Religious freedom in Vietnam could be at risk of greater restrictions as the draft Law on Belief and Religion is finalised this month.
It is the fifth draft version of the legislation, and its finalisation follows concern expressed by religious leaders that the Vietnamese population will be subject to increasing restrictions, according to Global Risk Insights.
In May, following the publication of the fourth draft of the law, the Interfaith Council of Vietnam wrote a letter insisting that the legislation should not be written "by an atheist government and...officials without religious experience".
The Council said the wording of the law was too ambiguous, leaving room for it to be erroneously applied by local authorities. "This will cause prevention of religious practice and help the official to commit bribery," it said.
The Council also demanded fewer application requirements for religious groups, which it said are used "for the purpose of controlling, restraining and cornering religions". The letter was signed by a number of faith leaders, including four Catholic priests and eight Protestant pastors.
Vietnam's constitution guarantees freedom of religion in principle, but, like China, the Communist government tightly controls independent religious practice. According to the US Commission on International Religious Freedom (USCIRF), it represses "individuals and religious groups it views as challenging its authority", including independent Buddhists, Hoa Hao, Cao Dai, and Christians.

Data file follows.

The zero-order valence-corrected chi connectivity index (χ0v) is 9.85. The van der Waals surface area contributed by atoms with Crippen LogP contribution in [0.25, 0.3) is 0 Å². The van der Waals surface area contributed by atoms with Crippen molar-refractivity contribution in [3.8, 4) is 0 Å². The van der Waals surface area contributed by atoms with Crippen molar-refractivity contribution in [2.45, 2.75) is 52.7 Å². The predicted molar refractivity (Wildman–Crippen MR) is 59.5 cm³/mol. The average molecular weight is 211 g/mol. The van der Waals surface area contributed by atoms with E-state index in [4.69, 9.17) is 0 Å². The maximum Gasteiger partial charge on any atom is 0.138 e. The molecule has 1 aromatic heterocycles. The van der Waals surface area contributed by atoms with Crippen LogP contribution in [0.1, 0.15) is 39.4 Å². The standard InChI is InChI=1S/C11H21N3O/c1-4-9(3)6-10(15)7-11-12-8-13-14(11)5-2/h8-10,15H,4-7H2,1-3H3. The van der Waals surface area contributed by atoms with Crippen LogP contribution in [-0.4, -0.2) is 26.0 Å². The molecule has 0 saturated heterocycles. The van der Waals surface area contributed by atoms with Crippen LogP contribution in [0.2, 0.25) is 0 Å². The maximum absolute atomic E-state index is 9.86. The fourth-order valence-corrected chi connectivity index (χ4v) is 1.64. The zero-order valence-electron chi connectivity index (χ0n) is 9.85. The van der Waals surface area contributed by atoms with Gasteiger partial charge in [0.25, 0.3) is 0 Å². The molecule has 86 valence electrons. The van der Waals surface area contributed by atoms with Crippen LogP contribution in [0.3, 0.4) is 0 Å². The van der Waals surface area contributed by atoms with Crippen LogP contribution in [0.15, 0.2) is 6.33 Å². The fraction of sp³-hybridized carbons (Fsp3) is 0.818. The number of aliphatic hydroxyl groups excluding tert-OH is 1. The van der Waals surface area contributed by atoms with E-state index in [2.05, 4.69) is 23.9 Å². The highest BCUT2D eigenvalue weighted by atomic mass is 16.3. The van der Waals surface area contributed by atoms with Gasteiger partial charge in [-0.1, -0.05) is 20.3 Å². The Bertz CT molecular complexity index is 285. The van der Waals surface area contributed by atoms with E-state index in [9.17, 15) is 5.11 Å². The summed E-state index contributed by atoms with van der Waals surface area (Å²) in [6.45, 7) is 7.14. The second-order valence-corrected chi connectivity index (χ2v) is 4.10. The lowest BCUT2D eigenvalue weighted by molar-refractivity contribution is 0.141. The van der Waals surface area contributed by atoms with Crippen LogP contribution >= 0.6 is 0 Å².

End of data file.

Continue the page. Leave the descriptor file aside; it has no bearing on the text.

A number of advocates for religious freedom remain imprisoned in the country and authorities have "moved decisively" in recent years to restrict freedom of expression and religion even further, the USCIRF says. Religious groups have to formally register with the government, but are routinely denied. The Hmong Protestants have experienced particular persecution in the last few years, and Vietnam has been named a 'country of particular concern' every year by the USCIRF since 2001.
Last week, Vietnam condemned the US State Department's latest annual International Religious Freedom Report. Foreign Ministry spokesman Le Hai Binh told reporters that the 2014 report "continued to make unobjective assessments and cited erroneous information on Vietnam".
According to the report, Vietnamese authorities last year "continued to limit the activities of unregistered religious groups, particularly those the government believed to be engaged in political activity".
It called for continued improvements in religious freedom, particularly an end to the harassment of unregistered faith groups.
Of the 93.4 million Vietnamese population more than half identifies with Buddhism. Roman Catholics make up 7 per cent, Cao Dai between 2.5 and 4 per cent; Hoa Hao, 1.5 to 3 percent; and Protestants, 1 to 2 percent.